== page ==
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Research into male stigma

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  • Research into male stigma

    I am looking for Canadian men who are willing to participate in a study of stigma. Participants will be willing to talk about any negative experiences they have had due to gender stereotyping. We can communicate by e-mail or by telephone. Interviews will be kept confidential to the limits of the technology used. Please feel free to click on the link: http://www.hawkeyeassociates.ca/inde...a-research-men to review a recruitment letter explaining the project and a consent form approved by the Athabasca University Research Ethics Board. You can contact me directly at: lloyd@hawkeyeassociates.ca

  • #2
    The research that I started in 2014 on male stigma in Canada has been completed and published in the American Journal of Men's Health. Briefly, the study found stigma of two kinds directed against men as a group: 1) men are considered less responsible (or irresponsible) in matters related to the raising of children; and, 2) men are considered to be a potential threat to women and children. While these findings are not new to members of this group, this is the first academic article to study the phenomenon. The article can be found at: http://www.hawkeyeassociates.ca/imag...ale_Stigma.pdf

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    • #3
      Originally posted by Lloyd77 View Post
      The research that I started in 2014 on male stigma in Canada has been completed and published in the American Journal of Men's Health. Briefly, the study found stigma of two kinds directed against men as a group: 1) men are considered less responsible (or irresponsible) in matters related to the raising of children; and, 2) men are considered to be a potential threat to women and children. While these findings are not new to members of this group, this is the first academic article to study the phenomenon. The article can be found at: http://www.hawkeyeassociates.ca/imag...ale_Stigma.pdf
      Very interesting article. Thank you, Doctor.

      Do you mind me asking if you faced any obstacles/difficulties that might have been caused by discrimination/male stigma at any stage of this research project?
      Last edited by Equity; 07-25-2018, 08:07 PM.

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      • #4
        I experienced less resistance to this project than anticipated. Initially, I expected some problem with university ethics approval but they only insisted I change the word "sex" to "gender" (I changed it back again once the presence of a transsexual in the study made it a multi-gendered study). I later did a presentation on the project to a student/faculty meeting at that same university and received considerable support particularly from male students. After the article was published, the president's office of this university distributed the article to the staff and their media contact list which was an unexpected nice touch.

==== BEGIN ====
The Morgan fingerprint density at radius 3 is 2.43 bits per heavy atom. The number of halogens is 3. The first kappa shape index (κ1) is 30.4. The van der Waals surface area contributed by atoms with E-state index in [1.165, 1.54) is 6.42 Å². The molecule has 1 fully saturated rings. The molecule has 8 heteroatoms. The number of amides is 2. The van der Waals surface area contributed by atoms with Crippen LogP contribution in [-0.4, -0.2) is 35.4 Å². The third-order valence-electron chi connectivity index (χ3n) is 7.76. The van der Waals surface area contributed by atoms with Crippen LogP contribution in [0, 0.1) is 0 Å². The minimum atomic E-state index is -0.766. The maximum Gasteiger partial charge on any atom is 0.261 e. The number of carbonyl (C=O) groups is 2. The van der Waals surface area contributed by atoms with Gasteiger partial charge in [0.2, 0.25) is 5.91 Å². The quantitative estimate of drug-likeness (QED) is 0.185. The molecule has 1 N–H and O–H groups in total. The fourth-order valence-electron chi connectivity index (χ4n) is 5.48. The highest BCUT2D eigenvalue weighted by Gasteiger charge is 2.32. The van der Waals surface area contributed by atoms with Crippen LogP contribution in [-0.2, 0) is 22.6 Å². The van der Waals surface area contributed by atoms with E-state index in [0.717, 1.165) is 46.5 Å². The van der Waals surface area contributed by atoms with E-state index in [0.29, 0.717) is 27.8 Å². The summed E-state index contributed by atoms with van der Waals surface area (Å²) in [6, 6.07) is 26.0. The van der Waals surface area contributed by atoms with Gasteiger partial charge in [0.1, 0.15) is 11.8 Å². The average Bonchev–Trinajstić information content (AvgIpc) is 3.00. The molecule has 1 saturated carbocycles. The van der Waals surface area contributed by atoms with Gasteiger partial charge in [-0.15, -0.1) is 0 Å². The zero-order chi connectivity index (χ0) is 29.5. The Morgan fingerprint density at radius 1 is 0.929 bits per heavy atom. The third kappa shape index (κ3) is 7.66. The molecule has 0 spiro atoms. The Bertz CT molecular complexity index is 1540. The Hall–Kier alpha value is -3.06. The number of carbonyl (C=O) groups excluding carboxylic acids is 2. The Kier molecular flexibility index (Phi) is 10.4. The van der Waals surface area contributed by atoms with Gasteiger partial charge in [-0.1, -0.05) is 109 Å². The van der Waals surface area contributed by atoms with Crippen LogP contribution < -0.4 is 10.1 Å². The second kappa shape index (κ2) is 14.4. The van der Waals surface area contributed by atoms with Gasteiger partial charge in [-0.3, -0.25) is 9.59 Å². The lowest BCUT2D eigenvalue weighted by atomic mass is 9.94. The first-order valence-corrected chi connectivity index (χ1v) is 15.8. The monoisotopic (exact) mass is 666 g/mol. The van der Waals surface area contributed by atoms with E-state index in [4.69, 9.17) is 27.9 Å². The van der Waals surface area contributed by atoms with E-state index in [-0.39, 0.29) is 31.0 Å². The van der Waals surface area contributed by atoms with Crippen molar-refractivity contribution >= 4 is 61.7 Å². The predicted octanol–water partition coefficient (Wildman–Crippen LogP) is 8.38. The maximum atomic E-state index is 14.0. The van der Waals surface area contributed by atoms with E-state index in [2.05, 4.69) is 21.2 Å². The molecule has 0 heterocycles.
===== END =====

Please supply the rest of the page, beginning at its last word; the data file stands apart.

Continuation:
I anticipated some difficulty getting published. I selected a journal specializing in men's health and received a rejection e-mail from the editor in three days. The speed of this response was unheard of. It generally takes editors weeks if not months to get back to you. The response letter said the study did not conform with existing research. Since there has been not previous academic research into male stigma, what the editor was really saying, IMHO, was that the results of my study did not conform to existing (feminist) suppositions. So I decided to submit the manuscript to Canadian journals because, after all, the study was on Canadian subjects.

        There is a process for submitting double-blind peer reviewed manuscripts that takes several hours. I completed my submission by 8:30 P.M one evening. I received the rejection letter from the editor by 9:00 AM the following morning. I got the sense it might be difficult to publish this piece. So I sent it to a journal whose editor I knew personally. It was sent of for review, a process that normally takes around four months. After the reviews were returned I received another rejection e-mail. Normally the reviewer's comments are sent to the author whether the paper is accepted for publication or not, but this time I had to ask for them. The reviewer's comments revealed some skepticism that stigma against men was possible. But the comments were valuable because I was able to see how it would be attacked and I was able to strengthen the article accordingly.

        I then did an internet search for all of the academic journals on the planet that might have an interest in the topic. Of the forty or so journals I found, the American Journal of Men's Health was the top rated. The problem was they are open access which means they are free to the public but they charge the author (or the author's university) a publishing fee of a couple of thousand dollars. I am semi-retired teaching only one graduate class and my university does not give publishing support. On hearing this the journal waived their publishing fee! During the whole process (which normally takes up to a year), they were extremely supportive and helpful.

        As I mentioned, my university sent this article out to their media list. The Canadian Association for Equality based out of Toronto also sent out a press release to their media list. I did not receive one interview. This surprised me because I thought this would be a hot topic with the MeToo movement and all. While none of this proves discrimination, I can tell you that I have published 20 academic papers and the reaction to this one has been unusual. People are either supportive or hostile. There is no neutrality. Thanks for asking Equity.

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